Online dating leads to extortion case, fraud plea
Posted April 4, 2011
Raleigh, N.C. — A Henderson woman has admitted to blackmailing a Minnesota man she met through online dating service Match.com.
Anita Lavon Williams, 49, pleaded guilty last month in federal court to a charge of mail fraud. She is expected to be sentenced in June, when she faces up to 20 years in prison and a $250,000 fine.
Williams linked up with the man, identified only as C.J. in court documents, in early 2006 through Match.com. After developing an online relationship, she convinced him to take some nude photos of himself and send them to her.
She then used the photos to extort money from him. Bank records show dozens of wire transfers, each worth thousands of dollars, were sent in 2008 from Minnesota to accounts in Henderson and Winston-Salem, where Williams' children had accounts, and Petersburg, Va., where Williams' boyfriend lived.
Williams also used various aliases in the scheme, including "April Shoulders," "Betty Davis" and even "Beverly Purdue," according to court records.
Even after FBI agents arrested her two years ago, Williams e-mailed C.J. again, looking for money, according to court records.
As part of her plea agreement, Williams agreed to forfeit about $7,700 in cash that authorities seized from her home in Henderson, as well as $500 that was in a home in Petersburg and $300 from a BB&T account. She also surrendered seven computers and other electronics.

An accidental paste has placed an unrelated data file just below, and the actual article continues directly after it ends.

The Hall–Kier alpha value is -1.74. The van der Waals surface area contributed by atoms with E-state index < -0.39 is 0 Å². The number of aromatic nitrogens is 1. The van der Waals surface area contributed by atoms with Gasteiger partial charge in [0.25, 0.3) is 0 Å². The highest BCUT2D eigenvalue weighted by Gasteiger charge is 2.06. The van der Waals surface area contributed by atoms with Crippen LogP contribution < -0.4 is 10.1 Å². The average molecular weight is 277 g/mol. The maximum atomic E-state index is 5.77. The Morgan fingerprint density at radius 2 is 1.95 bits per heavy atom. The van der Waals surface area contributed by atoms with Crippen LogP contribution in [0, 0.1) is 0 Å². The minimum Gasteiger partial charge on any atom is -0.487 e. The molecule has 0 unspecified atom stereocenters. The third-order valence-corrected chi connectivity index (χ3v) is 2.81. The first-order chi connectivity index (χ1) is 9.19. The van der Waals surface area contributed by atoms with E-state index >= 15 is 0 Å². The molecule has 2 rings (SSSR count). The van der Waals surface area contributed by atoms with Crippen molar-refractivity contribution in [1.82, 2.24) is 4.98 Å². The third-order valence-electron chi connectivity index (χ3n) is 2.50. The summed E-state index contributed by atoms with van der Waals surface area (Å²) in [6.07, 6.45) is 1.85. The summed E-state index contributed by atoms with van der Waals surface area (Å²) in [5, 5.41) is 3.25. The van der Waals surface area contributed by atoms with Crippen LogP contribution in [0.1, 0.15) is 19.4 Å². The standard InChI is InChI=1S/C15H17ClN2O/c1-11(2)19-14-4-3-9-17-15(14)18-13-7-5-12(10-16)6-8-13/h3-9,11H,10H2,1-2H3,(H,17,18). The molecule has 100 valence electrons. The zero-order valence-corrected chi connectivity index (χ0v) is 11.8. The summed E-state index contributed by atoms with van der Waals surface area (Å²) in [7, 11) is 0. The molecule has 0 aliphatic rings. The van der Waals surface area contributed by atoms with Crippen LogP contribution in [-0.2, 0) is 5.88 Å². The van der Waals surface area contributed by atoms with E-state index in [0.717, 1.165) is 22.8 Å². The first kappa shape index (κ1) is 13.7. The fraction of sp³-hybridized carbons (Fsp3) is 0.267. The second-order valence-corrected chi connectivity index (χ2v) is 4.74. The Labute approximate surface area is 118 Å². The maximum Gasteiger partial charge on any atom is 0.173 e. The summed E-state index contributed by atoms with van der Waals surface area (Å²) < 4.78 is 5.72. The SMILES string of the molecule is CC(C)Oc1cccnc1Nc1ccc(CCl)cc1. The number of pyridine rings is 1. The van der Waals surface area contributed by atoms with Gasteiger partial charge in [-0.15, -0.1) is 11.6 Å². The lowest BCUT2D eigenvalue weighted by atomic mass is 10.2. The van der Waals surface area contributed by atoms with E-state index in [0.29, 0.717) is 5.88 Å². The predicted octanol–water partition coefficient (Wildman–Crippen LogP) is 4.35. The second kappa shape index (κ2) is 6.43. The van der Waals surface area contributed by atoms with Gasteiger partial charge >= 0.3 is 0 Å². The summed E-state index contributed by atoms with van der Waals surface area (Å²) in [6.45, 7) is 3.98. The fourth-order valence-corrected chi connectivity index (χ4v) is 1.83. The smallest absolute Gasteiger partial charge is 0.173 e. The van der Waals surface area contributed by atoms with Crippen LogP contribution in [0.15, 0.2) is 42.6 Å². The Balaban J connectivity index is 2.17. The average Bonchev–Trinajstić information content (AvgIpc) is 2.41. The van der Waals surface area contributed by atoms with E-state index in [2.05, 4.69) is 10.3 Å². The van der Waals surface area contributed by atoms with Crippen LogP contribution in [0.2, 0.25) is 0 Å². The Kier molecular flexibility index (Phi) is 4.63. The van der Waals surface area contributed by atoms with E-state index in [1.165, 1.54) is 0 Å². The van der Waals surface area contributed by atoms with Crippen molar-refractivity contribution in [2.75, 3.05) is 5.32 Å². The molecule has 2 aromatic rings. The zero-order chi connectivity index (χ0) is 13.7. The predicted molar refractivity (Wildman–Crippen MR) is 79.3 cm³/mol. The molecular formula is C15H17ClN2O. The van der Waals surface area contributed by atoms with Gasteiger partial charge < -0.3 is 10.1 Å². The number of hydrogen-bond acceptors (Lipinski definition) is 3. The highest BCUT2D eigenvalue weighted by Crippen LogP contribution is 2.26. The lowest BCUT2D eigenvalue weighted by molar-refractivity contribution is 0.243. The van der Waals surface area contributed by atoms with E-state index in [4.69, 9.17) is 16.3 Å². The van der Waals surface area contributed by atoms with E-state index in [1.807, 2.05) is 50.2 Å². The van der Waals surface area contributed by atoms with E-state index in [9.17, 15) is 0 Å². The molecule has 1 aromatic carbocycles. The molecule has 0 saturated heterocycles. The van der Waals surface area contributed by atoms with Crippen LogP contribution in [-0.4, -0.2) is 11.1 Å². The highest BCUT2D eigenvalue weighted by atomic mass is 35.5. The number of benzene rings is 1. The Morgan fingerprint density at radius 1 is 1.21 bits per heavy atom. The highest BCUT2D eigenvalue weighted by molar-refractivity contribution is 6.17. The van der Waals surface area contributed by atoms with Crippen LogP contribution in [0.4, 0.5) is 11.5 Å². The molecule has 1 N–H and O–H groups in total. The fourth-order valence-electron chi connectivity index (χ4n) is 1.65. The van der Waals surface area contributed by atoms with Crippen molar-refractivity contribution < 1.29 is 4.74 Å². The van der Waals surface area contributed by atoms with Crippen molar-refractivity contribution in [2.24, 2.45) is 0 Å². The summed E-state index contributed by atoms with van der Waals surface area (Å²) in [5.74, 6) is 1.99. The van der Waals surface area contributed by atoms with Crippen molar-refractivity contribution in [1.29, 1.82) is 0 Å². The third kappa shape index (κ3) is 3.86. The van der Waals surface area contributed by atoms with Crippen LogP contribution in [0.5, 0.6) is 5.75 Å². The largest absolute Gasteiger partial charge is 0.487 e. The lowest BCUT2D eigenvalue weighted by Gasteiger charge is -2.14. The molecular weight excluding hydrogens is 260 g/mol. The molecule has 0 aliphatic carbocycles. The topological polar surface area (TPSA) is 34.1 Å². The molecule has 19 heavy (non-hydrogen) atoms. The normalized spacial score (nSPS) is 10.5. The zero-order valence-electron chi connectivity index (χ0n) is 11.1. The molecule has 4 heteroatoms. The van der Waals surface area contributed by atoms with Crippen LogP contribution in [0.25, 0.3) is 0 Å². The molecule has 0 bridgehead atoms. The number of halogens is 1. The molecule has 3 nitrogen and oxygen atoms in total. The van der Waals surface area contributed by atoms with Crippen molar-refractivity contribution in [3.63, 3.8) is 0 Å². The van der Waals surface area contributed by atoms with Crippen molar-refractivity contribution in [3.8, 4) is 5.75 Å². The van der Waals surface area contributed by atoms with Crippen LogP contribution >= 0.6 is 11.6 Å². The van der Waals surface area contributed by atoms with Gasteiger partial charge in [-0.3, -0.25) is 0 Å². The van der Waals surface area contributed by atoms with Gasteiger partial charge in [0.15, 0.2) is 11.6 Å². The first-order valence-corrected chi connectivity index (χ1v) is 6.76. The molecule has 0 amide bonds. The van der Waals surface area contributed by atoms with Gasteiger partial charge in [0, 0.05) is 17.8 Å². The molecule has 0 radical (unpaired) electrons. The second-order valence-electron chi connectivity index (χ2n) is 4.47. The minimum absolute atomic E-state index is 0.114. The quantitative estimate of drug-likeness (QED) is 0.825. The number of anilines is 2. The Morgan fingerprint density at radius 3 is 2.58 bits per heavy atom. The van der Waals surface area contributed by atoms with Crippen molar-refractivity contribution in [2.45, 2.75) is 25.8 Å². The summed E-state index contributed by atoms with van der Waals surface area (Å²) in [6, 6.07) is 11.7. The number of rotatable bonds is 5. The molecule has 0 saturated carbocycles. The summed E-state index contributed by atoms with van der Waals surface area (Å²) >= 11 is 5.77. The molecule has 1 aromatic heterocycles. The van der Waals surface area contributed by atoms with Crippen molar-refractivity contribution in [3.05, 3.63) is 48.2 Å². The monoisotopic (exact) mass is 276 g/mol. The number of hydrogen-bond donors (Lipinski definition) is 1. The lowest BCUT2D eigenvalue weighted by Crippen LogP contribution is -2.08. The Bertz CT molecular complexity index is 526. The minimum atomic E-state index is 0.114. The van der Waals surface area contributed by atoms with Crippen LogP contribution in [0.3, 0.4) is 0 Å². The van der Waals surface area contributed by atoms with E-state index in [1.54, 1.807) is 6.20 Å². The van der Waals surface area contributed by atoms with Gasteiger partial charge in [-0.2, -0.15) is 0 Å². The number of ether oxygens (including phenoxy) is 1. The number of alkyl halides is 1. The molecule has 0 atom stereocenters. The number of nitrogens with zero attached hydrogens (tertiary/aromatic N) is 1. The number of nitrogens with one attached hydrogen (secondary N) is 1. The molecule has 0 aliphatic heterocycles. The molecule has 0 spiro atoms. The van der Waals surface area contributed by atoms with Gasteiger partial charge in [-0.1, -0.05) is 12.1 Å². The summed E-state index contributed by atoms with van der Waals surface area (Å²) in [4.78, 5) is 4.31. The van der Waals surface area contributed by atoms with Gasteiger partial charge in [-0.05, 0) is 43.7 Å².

Williams, who couldn't be reached for comment, also had an account on a racy site, AdultFriendFinder.com, and used the same aliases there to meet unsuspecting men, federal authorities said.
Her profiles are no longer listed on Match.com and AdultFriendFinder.com, but WRAL Investigates found an active account on Hi5.com, another social site, that matches her name, hometown and age.
Mark Bredle, a dating coach who runs Modern Approach Dating Education in Raleigh, said online dating is an easy and somewhat anonymous way to find a soul mate but that free dating websites attract scammers.
"You never know what you're going to get," Bredle said. "There are a lot of cases of extortion."
Online profiles that appear under various names but have the same photo and similar background information is an easy red flag to spot, he said. If such a profile vanishes under one name and appears again under another, he said, that also should set off an alarm.
Bredle compared online dating with meeting someone in person. The key is to go slow and not give information or pictures to anyone before you are sure how they will be used, he said.
"Don't send nude photos," he said. "Men and women will do it and get blackmailed with those photos."